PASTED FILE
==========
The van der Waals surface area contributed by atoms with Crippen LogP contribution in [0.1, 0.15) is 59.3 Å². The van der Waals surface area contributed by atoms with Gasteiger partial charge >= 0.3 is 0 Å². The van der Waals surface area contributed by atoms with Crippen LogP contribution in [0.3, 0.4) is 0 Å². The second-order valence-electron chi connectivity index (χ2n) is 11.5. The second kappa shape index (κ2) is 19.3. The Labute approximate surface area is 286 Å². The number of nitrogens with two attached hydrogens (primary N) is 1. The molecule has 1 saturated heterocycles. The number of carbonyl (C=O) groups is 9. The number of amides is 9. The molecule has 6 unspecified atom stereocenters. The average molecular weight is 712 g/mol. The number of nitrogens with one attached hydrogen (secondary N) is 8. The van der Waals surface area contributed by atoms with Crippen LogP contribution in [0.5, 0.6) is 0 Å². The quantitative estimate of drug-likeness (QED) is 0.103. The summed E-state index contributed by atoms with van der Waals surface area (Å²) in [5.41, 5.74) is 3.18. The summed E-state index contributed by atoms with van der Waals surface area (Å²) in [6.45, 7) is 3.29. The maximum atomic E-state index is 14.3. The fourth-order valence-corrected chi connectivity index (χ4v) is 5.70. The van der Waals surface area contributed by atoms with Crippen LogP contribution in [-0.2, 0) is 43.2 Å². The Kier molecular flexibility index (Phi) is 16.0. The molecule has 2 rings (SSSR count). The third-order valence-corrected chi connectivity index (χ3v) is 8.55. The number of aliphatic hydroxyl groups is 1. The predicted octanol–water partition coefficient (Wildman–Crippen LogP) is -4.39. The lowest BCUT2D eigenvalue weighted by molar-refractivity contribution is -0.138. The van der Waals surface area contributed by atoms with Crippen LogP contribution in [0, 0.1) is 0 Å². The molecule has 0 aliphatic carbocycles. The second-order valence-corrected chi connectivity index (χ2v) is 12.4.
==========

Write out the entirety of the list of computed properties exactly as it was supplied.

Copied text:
The van der Waals surface area contributed by atoms with Crippen LogP contribution in [0.1, 0.15) is 59.3 Å². The van der Waals surface area contributed by atoms with Gasteiger partial charge >= 0.3 is 0 Å². The van der Waals surface area contributed by atoms with Crippen LogP contribution in [0.3, 0.4) is 0 Å². The second-order valence-electron chi connectivity index (χ2n) is 11.5. The second kappa shape index (κ2) is 19.3. The Labute approximate surface area is 286 Å². The number of nitrogens with two attached hydrogens (primary N) is 1. The molecule has 1 saturated heterocycles. The number of carbonyl (C=O) groups is 9. The number of amides is 9. The molecule has 6 unspecified atom stereocenters. The average molecular weight is 712 g/mol. The number of nitrogens with one attached hydrogen (secondary N) is 8. The van der Waals surface area contributed by atoms with Crippen LogP contribution in [0.5, 0.6) is 0 Å². The quantitative estimate of drug-likeness (QED) is 0.103. The summed E-state index contributed by atoms with van der Waals surface area (Å²) in [5.41, 5.74) is 3.18. The summed E-state index contributed by atoms with van der Waals surface area (Å²) in [6.45, 7) is 3.29. The maximum atomic E-state index is 14.3. The fourth-order valence-corrected chi connectivity index (χ4v) is 5.70. The van der Waals surface area contributed by atoms with Crippen LogP contribution in [-0.2, 0) is 43.2 Å². The Kier molecular flexibility index (Phi) is 16.0. The molecule has 2 rings (SSSR count). The third-order valence-corrected chi connectivity index (χ3v) is 8.55. The number of aliphatic hydroxyl groups is 1. The predicted octanol–water partition coefficient (Wildman–Crippen LogP) is -4.39. The lowest BCUT2D eigenvalue weighted by molar-refractivity contribution is -0.138. The van der Waals surface area contributed by atoms with Crippen LogP contribution in [0, 0.1) is 0 Å². The molecule has 0 aliphatic carbocycles. The second-order valence-corrected chi connectivity index (χ2v) is 12.4.